Bruges is beautiful by day, but becomes truly magical at night. As the sun sets the buildings lining the curves of its famous canals are bathed with golden light; mirror images reflected in the inky black water. It’s a sight that literally takes your breath away.
Like most popular European cities, the ‘Venice of the North’, as it is often referred, is buzzing with tourists. But unlike many places — where claustrophic crowds can spoil your experience — Bruges has more than enough charm to counterbalance the hoards of people.
This is largely due to the fact most of its medieval Flemish structures are still perfectly preserved, which resulted in the entire city centre being declared a UNESCO World Heritage Site in 2000.
I travelled early in winter (annoyingly, just missing the famous Christmas market by days) and stayed in the delightfully quirky HUYZE DIE MAENE B&B, right in the city centre.
After arriving in darkness, I awoke the next morning to the clip-clop of hooves. Pulling back the curtains, I had a bird’s eye view over the historic Markt Square, and the horse-drawn carriages waiting below.
During the occupation of World War I, German soldiers would parade across this square in full military uniform, while local children marched cheekily alongside them.
Now the square is ringed with cafes offering those Belgian staples — waffles, and moules frites.
You can’t go to Bruges without sampling their iconic mussels dish, moules, which can be ordered several different ways, from traditionally steamed with onions and celery (simple, but so delicious!), to a range of white wine, cream and tomato sauces. Many restaurants also have their own house special recipe.
Eat al fresco if you can; most bars and cafes have covered patio areas warmed by heaters in the colder months, and it just adds to the holiday feel. And don’t forget your side of frites.
Fries have their own celebrity status in Belgium, and Bruges is home to the world’s only Frietmuseum, devoted to the history of the humble chip. Here you can uncover the answer to that much-debated question: were fries invented in France, or Belgium (no spoilers, but let’s just say, ‘French’ fries might be a misnomer…)?
Of course no bowl of moules would be complete without a glass of Belgian beer to wash it down – but be warned: these brews are often stronger than their English counterparts, and are renowned for packing a punch.
At one end the square, the medieval Belfort Belfry ascends 83-metres into the sky. The main structure was built in 1240, while the octagonal top section, which — rather unnervingly — leans around a metre to the east, was completed in 1487. If you’re brave enough to tackle a narrow staircase and 366 steps, you can pay a small fee to climb to the summit, where the views from the top are quite stunning.
You won’t have to venture far along the cobblestoned streets that radiate out from the square to find a traditional Belgian Chocolatier.
Inside you’ll find mouthwatering displays of rainbow fruit jellies and chocolate-dipped strawberries, stacked in display cabinets and lined high along the walls. And, of course, chocolate of every kind — white, milk, and dark; sprinkled with candied citrus fruits, crushed walnuts, caramel crumbs, and every other flavour you can imagine.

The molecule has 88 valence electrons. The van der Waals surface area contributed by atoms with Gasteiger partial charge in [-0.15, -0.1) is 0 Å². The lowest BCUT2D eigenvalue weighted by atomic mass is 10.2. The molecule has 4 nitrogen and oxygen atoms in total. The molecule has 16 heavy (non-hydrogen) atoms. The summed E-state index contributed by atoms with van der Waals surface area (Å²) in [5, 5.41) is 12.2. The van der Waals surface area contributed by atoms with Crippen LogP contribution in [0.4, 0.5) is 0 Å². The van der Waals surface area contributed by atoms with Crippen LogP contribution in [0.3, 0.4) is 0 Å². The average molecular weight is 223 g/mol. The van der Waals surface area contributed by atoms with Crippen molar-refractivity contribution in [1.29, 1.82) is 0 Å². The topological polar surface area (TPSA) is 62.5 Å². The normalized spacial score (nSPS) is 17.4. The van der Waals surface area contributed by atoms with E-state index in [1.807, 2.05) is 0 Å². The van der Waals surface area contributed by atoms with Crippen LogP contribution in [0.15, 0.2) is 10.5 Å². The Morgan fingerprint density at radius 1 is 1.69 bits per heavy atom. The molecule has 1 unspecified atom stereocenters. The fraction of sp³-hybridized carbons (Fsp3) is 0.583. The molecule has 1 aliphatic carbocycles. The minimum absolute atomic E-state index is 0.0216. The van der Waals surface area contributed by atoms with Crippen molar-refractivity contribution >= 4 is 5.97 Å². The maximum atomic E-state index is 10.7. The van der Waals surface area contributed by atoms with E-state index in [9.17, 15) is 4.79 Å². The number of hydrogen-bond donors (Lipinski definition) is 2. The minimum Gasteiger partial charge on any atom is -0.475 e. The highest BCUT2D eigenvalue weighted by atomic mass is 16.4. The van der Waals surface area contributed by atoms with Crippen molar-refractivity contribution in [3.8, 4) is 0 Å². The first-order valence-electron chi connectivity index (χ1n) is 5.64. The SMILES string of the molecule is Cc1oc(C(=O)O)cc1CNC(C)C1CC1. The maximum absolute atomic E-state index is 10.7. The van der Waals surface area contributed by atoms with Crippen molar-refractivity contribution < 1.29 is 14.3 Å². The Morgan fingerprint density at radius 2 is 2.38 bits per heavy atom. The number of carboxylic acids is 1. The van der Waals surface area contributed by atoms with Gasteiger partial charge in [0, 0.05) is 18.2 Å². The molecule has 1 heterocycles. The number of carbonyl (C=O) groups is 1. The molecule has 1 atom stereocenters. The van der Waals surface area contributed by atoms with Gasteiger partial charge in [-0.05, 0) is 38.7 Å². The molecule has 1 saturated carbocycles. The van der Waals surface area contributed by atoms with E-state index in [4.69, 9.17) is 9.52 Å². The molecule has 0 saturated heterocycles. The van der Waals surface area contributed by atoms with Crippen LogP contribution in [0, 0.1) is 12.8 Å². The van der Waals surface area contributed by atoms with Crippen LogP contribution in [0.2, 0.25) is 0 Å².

I decided not to consult the tour guides, choosing instead to wander the streets at leisure, discovering new sights around every corner; medieval stone buildings, tiny cobblestoned alleyways, delightfully overgrown gardens. Then, the waterways opened up before me…
Many famous sights that don’t quite live up to expectations, but in Bruges it’s the reverse – photos of the canals barely do them justice. By day they’re pretty, tree-lined waterways, glinting in the summer sun, in colder months they’re romantically layered with mist.
Taking a cruise along Bruges’s most famous canal, the Groenerei is a must. Be prepared for queues – even in the colder months – but it’s worth the wait.
A bus tour is a great way to take in the sights that circle the main centre – they leave regularly from Markt Square and I was able to jump on without booking first. Alternatively, you can hire a horse and carriage, join a bicycle tour or there are free walking tours from the centre (remember to leave a nice tip for your guide though).
If you have a couple of days to explore, it’s definitely worth investing in a Brugge City Card. For €47 you get a 48-hour pass to 27 different museums and attractions, including canal trips. Pay just €6 more for a 72-hour pass.
One of the biggest things I noticed about Bruges was how family friendly it was – there were lots of young children and babies and it had a really relaxed feel. Although, in saying that, a lot of the kitschy stores I went into would have been difficult to navigate with pushchairs.
Equally it would make an amazing girls’ weekend destination, or romantic getaway: chocolate, chips, Christmas and canal rides – what’s not to love?
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